RO-APM: What we know, what we don’t and what it all means

By Anne Hubbard, MBA, ASTRO's Director of Health Policy

On February 12, the Centers for Medicare and Medicaid Services (CMS) issued a transmittal to Medicare Administrative Contractors related to the implementation of a radiation oncology alternative payment model (RO-APM).  This is the surest indication since HHS Secretary Alex Azar’s comments last fall that a RO- APM is on the way. The transmittal, posted briefly by mistake and then pulled down, included just a few details about the model that likely raised more questions than provided answers.

What we know

According to the transmittal, the RO-APM will be applicable in both hospital-based and freestanding settings, so it effectively replaces the Medicare Physician Fee Schedule (MPFS) and Hospital Outpatient Prospective Payment System (HOPPS) for practices participating in the model. The model provides prospective payment for a 90-day episode of care that includes separate PC/TC payments for radiation oncology services. The separate PC/TC payments are made in two installments. The first payment is issued at the beginning of the episode of care when a participant bills one of the new RO-Model specific HCPCS codes assigned to one of 17 disease sites and one of two RO-Model modifiers (PC and TC). The second installment will be issued at the conclusion of the episode. The PC payments are made to the radiation oncologist (identified by NPI/TIN) and cover delivery of care for 17 different cancer types. The model is expected to be mandatory for randomly selected Core-Base Statistical Areas (CBSA).

What we don’t know

While the directive provided us with a glimpse of the model’s design, there is still plenty we don’t know about the RO-APM. While it’s clear the intention is to apply the model in both freestanding and hospital-based settings, it is unclear how payments will be made to those freestanding practices that bill globally (no PC/TC split). We also don’t know what is included in the list of 17 disease sites, but a clue may be found in information CMMI shared at a May 2017 radiation oncology stakeholder meeting.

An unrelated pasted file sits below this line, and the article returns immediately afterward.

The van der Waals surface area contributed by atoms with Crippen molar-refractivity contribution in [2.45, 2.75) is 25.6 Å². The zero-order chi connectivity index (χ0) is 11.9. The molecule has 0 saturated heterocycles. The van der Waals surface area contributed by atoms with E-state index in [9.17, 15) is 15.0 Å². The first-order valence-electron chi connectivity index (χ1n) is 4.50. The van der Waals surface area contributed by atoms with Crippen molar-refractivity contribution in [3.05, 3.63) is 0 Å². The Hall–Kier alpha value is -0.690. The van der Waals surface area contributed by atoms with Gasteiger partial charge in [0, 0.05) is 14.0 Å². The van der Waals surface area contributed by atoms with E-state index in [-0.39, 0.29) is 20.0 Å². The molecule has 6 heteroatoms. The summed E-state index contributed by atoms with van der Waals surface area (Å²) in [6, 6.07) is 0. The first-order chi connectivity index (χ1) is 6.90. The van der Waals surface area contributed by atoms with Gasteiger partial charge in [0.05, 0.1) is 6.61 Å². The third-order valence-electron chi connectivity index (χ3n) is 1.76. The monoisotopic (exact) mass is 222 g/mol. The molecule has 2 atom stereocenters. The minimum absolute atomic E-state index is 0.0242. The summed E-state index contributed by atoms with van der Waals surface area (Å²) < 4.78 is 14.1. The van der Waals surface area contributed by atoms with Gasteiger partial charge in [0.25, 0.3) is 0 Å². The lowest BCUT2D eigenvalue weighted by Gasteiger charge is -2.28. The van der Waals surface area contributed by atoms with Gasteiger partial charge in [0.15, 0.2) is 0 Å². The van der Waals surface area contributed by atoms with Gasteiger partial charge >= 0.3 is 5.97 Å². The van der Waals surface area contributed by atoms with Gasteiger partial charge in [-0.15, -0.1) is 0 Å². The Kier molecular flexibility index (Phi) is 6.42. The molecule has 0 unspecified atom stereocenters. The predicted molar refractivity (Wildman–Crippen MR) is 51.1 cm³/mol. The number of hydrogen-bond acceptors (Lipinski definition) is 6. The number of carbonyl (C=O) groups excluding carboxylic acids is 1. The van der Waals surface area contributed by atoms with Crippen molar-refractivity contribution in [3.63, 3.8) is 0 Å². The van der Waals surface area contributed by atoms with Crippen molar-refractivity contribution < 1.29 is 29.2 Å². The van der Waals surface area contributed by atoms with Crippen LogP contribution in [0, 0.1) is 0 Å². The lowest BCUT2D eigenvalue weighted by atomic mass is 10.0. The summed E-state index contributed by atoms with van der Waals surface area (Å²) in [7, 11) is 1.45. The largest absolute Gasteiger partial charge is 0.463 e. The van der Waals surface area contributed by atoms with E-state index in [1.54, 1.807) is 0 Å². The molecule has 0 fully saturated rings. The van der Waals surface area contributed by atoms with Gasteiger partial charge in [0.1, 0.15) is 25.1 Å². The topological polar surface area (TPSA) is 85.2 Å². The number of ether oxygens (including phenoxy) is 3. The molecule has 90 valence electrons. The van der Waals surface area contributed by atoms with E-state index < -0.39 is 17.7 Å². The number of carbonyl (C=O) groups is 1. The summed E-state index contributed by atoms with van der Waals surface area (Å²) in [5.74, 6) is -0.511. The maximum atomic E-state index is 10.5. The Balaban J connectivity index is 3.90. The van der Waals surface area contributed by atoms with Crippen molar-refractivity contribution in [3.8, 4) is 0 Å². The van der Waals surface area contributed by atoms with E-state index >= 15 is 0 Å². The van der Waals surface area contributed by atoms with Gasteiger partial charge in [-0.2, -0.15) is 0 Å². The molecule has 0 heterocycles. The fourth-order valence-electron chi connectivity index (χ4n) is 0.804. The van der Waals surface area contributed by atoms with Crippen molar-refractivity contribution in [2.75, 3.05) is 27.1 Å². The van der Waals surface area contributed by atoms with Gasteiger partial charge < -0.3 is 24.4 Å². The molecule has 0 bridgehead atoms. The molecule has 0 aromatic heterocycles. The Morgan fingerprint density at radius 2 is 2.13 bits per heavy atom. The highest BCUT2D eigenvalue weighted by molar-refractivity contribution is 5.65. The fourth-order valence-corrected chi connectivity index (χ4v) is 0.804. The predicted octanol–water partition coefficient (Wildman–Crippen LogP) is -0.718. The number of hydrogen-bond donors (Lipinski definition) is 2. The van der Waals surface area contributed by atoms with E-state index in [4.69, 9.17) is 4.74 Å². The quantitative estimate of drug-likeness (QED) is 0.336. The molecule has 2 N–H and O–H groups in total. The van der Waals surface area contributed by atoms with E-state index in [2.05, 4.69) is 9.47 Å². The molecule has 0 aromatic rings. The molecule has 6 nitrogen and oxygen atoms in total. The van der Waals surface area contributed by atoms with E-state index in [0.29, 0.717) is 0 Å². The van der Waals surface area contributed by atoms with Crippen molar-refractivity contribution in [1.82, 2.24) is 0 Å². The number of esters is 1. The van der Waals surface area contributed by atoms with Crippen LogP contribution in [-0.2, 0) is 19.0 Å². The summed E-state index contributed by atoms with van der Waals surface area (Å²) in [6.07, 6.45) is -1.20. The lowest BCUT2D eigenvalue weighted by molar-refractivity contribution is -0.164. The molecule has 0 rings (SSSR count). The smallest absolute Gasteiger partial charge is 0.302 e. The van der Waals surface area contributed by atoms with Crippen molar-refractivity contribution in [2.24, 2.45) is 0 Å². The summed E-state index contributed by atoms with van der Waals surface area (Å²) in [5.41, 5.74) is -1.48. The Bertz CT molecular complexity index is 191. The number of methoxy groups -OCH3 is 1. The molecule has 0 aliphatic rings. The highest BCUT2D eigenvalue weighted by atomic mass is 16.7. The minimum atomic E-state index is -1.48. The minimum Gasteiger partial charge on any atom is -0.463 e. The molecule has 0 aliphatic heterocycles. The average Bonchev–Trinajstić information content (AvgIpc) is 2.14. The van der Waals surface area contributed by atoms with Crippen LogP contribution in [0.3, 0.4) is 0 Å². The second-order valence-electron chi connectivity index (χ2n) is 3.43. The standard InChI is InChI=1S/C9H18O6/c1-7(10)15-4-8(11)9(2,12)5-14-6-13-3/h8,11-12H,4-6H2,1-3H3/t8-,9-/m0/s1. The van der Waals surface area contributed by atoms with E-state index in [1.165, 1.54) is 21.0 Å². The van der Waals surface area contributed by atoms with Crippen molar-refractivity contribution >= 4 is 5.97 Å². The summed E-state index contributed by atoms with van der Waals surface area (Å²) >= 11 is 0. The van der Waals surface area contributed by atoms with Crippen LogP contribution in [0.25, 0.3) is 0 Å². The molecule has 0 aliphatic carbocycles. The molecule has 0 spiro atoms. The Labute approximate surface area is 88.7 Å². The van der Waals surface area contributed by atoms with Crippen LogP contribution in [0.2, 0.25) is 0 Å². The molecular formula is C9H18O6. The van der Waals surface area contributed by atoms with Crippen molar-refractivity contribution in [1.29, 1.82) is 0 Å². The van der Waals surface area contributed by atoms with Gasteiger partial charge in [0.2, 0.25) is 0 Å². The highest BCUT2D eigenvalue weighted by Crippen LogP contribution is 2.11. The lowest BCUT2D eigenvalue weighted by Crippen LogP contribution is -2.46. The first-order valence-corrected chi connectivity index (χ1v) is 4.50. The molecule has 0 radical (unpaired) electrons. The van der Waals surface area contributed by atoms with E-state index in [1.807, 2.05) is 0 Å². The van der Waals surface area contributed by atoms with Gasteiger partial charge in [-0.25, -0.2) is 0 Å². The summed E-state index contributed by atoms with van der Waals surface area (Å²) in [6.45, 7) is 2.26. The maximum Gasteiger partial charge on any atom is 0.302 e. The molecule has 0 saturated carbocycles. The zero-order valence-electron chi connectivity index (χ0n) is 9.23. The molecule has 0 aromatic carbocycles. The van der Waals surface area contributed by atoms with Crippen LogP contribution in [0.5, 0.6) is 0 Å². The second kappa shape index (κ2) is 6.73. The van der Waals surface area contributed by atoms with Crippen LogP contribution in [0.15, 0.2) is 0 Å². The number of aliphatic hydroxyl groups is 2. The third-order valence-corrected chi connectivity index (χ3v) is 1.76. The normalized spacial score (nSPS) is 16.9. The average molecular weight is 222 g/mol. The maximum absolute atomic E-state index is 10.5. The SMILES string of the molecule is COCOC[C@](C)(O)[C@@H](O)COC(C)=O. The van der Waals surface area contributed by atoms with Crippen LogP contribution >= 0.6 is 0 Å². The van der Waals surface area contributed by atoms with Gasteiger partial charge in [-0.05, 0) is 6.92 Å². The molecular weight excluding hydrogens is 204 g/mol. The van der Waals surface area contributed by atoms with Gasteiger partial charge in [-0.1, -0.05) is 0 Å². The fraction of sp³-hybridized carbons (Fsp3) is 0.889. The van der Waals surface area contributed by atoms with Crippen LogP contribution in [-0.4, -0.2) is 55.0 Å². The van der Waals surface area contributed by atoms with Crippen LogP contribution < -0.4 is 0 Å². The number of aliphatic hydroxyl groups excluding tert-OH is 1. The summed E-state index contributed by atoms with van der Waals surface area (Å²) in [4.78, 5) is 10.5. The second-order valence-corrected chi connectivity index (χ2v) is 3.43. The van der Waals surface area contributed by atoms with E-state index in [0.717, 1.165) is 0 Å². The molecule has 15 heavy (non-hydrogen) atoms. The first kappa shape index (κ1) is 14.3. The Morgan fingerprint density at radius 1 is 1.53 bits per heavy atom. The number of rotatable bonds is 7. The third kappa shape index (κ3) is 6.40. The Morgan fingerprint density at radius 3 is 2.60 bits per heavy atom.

Making sure the RO-APM meets Advanced APM requirements, so participating physicians can enjoy the 5 percent bonus as prescribed in the Medicare Access and CHIP Reauthorization Act of 2015, will be critical. Based on the limited information in the transmittal, it is unclear whether nominal risk requirements will be met. Most importantly, we don’t know how the payment methodology is being constructed. How the Agency plans to establish benchmark and target prices, as well as whether there will be a blend with national averages, will be very important considerations. Since the model is prospectively paid, there is no reconciliation of payment and no clawback for overspending, which have proven to be burdensome for other models. There is also a lack of information on quality measures and electronic health records certification requirements that are also important to obtain Advanced APM status.

Finally, the mandatory component is still unclear. While CMS states that they plan to mandate participation in selected CBSAs, we don’t know how many CBSAs will be on that list, thus we don’t know just how many practices will be required to participate.  On the flip side, will practices not required to participate be allowed to opt-in to potentially achieve the 5% bonus?  The other big question associated with mandatory participation is whether it will be immediate or phased in. If other mandatory models serve as an indicator, a phased in approach is possible.

What it all means

While there are plenty of unknowns, it is clear that CMS is committed to rolling out a RO-APM and it’s coming fast. We anticipate that many of the unknown aspects of the model will be revealed when CMS issues a notice of proposed rulemaking (NPRM) describing the model. Not only will that answer many of our questions, it will also give us an opportunity to thoughtfully react to the proposal and engage with the Agency on any necessary changes that should be implemented before the model is finalized.

Once the model is issued through the regulatory process, ASTRO will assess the model, review the implications of the proposed rule and provide comments to CMMI on potential modifications that need to be considered before moving forward. Ultimately, we want to ensure that the RO-APM allows radiation oncologists an opportunity to actively participate in an advanced APM that rewards them for delivering high quality care; stabilizes payment rates across practice settings; and ensures patient access to appropriate radiation oncology services.

Radiation oncology practices should look closely at the transmittal and ASTRO’s proposal to help prepare for a likely dramatic change in the way Medicare pays for radiation therapy services.

Posted: February 14, 2019 | with 0 comments
Filed under: Blog, CMS, Medicare

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